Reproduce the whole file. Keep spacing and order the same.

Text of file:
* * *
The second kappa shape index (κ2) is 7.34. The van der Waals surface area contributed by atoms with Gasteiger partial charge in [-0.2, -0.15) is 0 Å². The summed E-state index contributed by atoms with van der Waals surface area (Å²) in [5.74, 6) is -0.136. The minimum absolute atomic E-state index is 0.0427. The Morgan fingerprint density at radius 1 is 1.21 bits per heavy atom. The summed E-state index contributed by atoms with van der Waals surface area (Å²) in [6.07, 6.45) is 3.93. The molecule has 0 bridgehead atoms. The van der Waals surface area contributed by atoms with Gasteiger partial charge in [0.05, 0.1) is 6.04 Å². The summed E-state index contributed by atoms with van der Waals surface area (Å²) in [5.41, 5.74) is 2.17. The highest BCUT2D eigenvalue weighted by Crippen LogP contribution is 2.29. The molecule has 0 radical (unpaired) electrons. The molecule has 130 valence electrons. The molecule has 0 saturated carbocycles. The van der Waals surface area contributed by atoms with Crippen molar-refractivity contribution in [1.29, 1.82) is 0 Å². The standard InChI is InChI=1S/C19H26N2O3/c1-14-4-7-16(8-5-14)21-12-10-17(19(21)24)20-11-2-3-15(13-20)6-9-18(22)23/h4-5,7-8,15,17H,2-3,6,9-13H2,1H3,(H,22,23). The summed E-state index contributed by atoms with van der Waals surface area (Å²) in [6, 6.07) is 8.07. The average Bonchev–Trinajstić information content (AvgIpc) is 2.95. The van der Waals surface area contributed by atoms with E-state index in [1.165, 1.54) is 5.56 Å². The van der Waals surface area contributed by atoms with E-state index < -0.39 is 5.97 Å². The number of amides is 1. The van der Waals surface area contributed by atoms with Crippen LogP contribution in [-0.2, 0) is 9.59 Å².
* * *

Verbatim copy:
The second kappa shape index (κ2) is 7.34. The van der Waals surface area contributed by atoms with Gasteiger partial charge in [-0.2, -0.15) is 0 Å². The summed E-state index contributed by atoms with van der Waals surface area (Å²) in [5.74, 6) is -0.136. The minimum absolute atomic E-state index is 0.0427. The Morgan fingerprint density at radius 1 is 1.21 bits per heavy atom. The summed E-state index contributed by atoms with van der Waals surface area (Å²) in [6.07, 6.45) is 3.93. The molecule has 0 bridgehead atoms. The van der Waals surface area contributed by atoms with Gasteiger partial charge in [0.05, 0.1) is 6.04 Å². The summed E-state index contributed by atoms with van der Waals surface area (Å²) in [5.41, 5.74) is 2.17. The highest BCUT2D eigenvalue weighted by Crippen LogP contribution is 2.29. The molecule has 0 radical (unpaired) electrons. The molecule has 130 valence electrons. The molecule has 0 saturated carbocycles. The van der Waals surface area contributed by atoms with Crippen molar-refractivity contribution in [1.29, 1.82) is 0 Å². The standard InChI is InChI=1S/C19H26N2O3/c1-14-4-7-16(8-5-14)21-12-10-17(19(21)24)20-11-2-3-15(13-20)6-9-18(22)23/h4-5,7-8,15,17H,2-3,6,9-13H2,1H3,(H,22,23). The summed E-state index contributed by atoms with van der Waals surface area (Å²) in [6, 6.07) is 8.07. The average Bonchev–Trinajstić information content (AvgIpc) is 2.95. The van der Waals surface area contributed by atoms with E-state index in [1.165, 1.54) is 5.56 Å². The van der Waals surface area contributed by atoms with E-state index < -0.39 is 5.97 Å². The number of amides is 1. The van der Waals surface area contributed by atoms with Crippen LogP contribution in [-0.2, 0) is 9.59 Å².